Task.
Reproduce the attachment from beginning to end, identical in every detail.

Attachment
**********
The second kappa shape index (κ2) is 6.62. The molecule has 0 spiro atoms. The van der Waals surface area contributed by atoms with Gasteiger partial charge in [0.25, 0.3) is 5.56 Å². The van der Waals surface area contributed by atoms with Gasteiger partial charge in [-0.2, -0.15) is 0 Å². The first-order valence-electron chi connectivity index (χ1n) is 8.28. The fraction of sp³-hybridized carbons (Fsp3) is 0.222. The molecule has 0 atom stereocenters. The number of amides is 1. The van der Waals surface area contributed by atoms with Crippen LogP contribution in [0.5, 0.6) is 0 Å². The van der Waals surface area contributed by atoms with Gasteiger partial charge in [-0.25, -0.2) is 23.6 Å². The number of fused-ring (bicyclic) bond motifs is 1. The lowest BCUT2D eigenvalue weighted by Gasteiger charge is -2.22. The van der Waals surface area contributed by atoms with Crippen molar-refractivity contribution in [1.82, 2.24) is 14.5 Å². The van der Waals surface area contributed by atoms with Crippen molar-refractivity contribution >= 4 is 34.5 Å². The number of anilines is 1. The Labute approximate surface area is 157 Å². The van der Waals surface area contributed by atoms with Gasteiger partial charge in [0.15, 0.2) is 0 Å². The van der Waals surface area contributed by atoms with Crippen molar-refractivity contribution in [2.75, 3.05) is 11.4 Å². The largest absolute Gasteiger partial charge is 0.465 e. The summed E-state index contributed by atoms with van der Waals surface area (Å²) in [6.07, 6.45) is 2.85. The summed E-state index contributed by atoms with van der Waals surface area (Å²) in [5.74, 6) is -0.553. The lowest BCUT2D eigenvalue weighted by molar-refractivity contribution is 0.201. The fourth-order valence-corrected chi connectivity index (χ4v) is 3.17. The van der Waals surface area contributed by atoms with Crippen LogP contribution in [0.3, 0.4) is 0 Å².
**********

The second kappa shape index (κ2) is 6.62. The molecule has 0 spiro atoms. The van der Waals surface area contributed by atoms with Gasteiger partial charge in [0.25, 0.3) is 5.56 Å². The van der Waals surface area contributed by atoms with Gasteiger partial charge in [-0.2, -0.15) is 0 Å². The first-order valence-electron chi connectivity index (χ1n) is 8.28. The fraction of sp³-hybridized carbons (Fsp3) is 0.222. The molecule has 0 atom stereocenters. The number of amides is 1. The van der Waals surface area contributed by atoms with Crippen LogP contribution in [0.5, 0.6) is 0 Å². The van der Waals surface area contributed by atoms with Gasteiger partial charge in [-0.25, -0.2) is 23.6 Å². The number of fused-ring (bicyclic) bond motifs is 1. The lowest BCUT2D eigenvalue weighted by Gasteiger charge is -2.22. The van der Waals surface area contributed by atoms with Crippen molar-refractivity contribution in [1.82, 2.24) is 14.5 Å². The van der Waals surface area contributed by atoms with Crippen molar-refractivity contribution >= 4 is 34.5 Å². The number of anilines is 1. The Labute approximate surface area is 157 Å². The van der Waals surface area contributed by atoms with Gasteiger partial charge in [0.15, 0.2) is 0 Å². The van der Waals surface area contributed by atoms with Crippen molar-refractivity contribution in [2.75, 3.05) is 11.4 Å². The largest absolute Gasteiger partial charge is 0.465 e. The summed E-state index contributed by atoms with van der Waals surface area (Å²) in [6.07, 6.45) is 2.85. The summed E-state index contributed by atoms with van der Waals surface area (Å²) in [5.74, 6) is -0.553. The lowest BCUT2D eigenvalue weighted by molar-refractivity contribution is 0.201. The fourth-order valence-corrected chi connectivity index (χ4v) is 3.17. The van der Waals surface area contributed by atoms with Crippen LogP contribution in [0.3, 0.4) is 0 Å².